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Chapter 1 - Key achievements in 2019

A decisive year for big data in medicines regulation: towards data-driven decision-making

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In 2019, EMA and NCAs took major steps towards unlocking the potential of big data for medicines regulation in the EU. The joint HMA/EMA Big Data Task Force, which is composed of experienced medicines regulators and data experts appointed by the national competent authorities, EMA and the European Commission, worked intensively throughout the year, leading to concrete recommendations on steps the European medicines regulatory network could take to evolve its approach on how to use evidence from big data for regulatory decision-making.

Massive amounts of data are generated daily through wearable devices, electronic health records, social media, clinical trials or spontaneous adverse reaction reports. To complement the evidence from clinical trials and fill knowledge gaps regarding a medicine, insights derived from this data will increasingly be used by regulators to assess the benefits and risks of medicines across their whole life cycle. However, in order to benefit from and make prudent use of the data collected, regulators recognised they need to better understand the data landscape and identify the optimal analytical methods.

In phase one of its work, the HMA/EMA Big Data Task Force published a report in February 2019 which reviewed the big data landscape from a regulatory perspective and identified opportunities for improvements in the operation of medicines regulation. This report also included surveys of national regulatory agencies and the pharmaceutical industry on their perspectives, available expertise and possible obstacles. This helped to develop an understanding of the challenges and the current state of expertise in the regulatory network. The report, on which stakeholders were invited to comment, provided for the first time a definition of big data in medicines regulation:

Big data are ‘extremely large datasets which may be complex, multidimensional, unstructured and heterogeneous, which are accumulating rapidly, and which may be analysed computationally to reveal patterns, trends and associations. In general, big data sets require advanced or specialised methods to provide an answer within reliable constraints.’

Having identified the opportunities for improvement, in phase two of its work, the Big Data Task Force focused on mechanisms to achieve this. A second report, which was adopted by EMA’s Management Board in December 2019, identified practical steps to be taken by the European medicines regulatory network to increase its capacity to deal with big data. The task force identified ten priority actions for European regulators, the most ambitious being the establishment of an EU platform to access and analyse healthcare data from across the EU (Data Analysis and Real World Interrogation Network, or DARWIN).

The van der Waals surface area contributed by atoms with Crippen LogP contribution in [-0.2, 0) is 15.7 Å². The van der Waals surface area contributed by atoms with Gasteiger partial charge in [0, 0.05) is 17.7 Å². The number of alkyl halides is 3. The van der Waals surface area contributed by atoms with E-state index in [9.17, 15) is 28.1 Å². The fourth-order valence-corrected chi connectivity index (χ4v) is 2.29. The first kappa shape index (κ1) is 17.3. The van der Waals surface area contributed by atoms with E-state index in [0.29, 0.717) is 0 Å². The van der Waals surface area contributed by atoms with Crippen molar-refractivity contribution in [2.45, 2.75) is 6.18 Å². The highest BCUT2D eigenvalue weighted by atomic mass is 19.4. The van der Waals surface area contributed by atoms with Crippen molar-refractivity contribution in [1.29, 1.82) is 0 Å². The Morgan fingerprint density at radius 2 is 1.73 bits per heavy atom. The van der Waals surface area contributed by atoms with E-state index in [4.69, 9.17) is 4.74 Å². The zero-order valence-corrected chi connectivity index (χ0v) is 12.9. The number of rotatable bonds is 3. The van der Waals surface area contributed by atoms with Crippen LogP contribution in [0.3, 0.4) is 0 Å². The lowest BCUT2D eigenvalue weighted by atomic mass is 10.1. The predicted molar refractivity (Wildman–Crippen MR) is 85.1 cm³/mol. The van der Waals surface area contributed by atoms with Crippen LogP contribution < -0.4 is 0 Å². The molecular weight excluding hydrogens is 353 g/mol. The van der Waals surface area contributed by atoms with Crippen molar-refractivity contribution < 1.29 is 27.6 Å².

The European medicines regulatory network is now considering how to implement the task force’s recommendations, in consultation with the European Commission. The recommendations will inform strategic decision-making and planning by the HMA and EMA and contribute to the development of the five-year EU Network Strategy to 2025. 

Three questions on DARWIN to Peter Arlett, Head of Data Analytics and Methods Task Force at EMA and co-chair of the Big Data Task Force


The creation of the Data Analysis and Real World Interrogation Network is the top recommendation from the Big Data task force. While the EU is fortunate in the richness of its healthcare data, which stems from universal healthcare coverage, it currently lacks the means to fully exploit it. The proposal is to create a European platform to access and analyse healthcare data of known quality and content using the highest levels of data security. This platform would initially focus on analysing electronic health records to support regulatory decision-making on the benefits and risks of medicines although, over time, it could include other healthcare data including claims and registry data.


This is because the benefits for public health and stakeholders are very significant. DARWIN could support better regulatory decision-making on medicines by informing those decisions with robust evidence from healthcare. Once a medicine has been authorised, it could support the monitoring of the performance of medicines on the market (both effectiveness and safety). In the context of the authorisation of new medicines, it could complement data from randomised clinical trials with evidence from healthcare practice. With access to such data, regulators will also be able to validate claims made by the pharmaceutical industry through independent analysis and address public health challenges that cut across individual products, such as antimicrobial resistance or the safe and effective use of different classes of medicines.


The Big Data Task Force has developed an initial business case with concrete proposals to deliver this ambitious project. Together with the HMA Task Force co-chair, Nikolai Brun, I am very grateful for the constructive discussions which took place within the task force and beyond with stakeholder groups. These discussions led to a proposal which balances well the needs of regulators and other decision-makers, both at the national and European level.

We will now need to build on this business case and secure support and resources to establish and maintain DARWIN. There is a need to establish both technology and, importantly, robust governance, including data security. By establishing DARWIN, we can deliver better medicines regulation by using evidence from the delivery of healthcare. The platform could also have benefits for many partners and stakeholders who take decisions that could be informed by such data accessed from across Europe.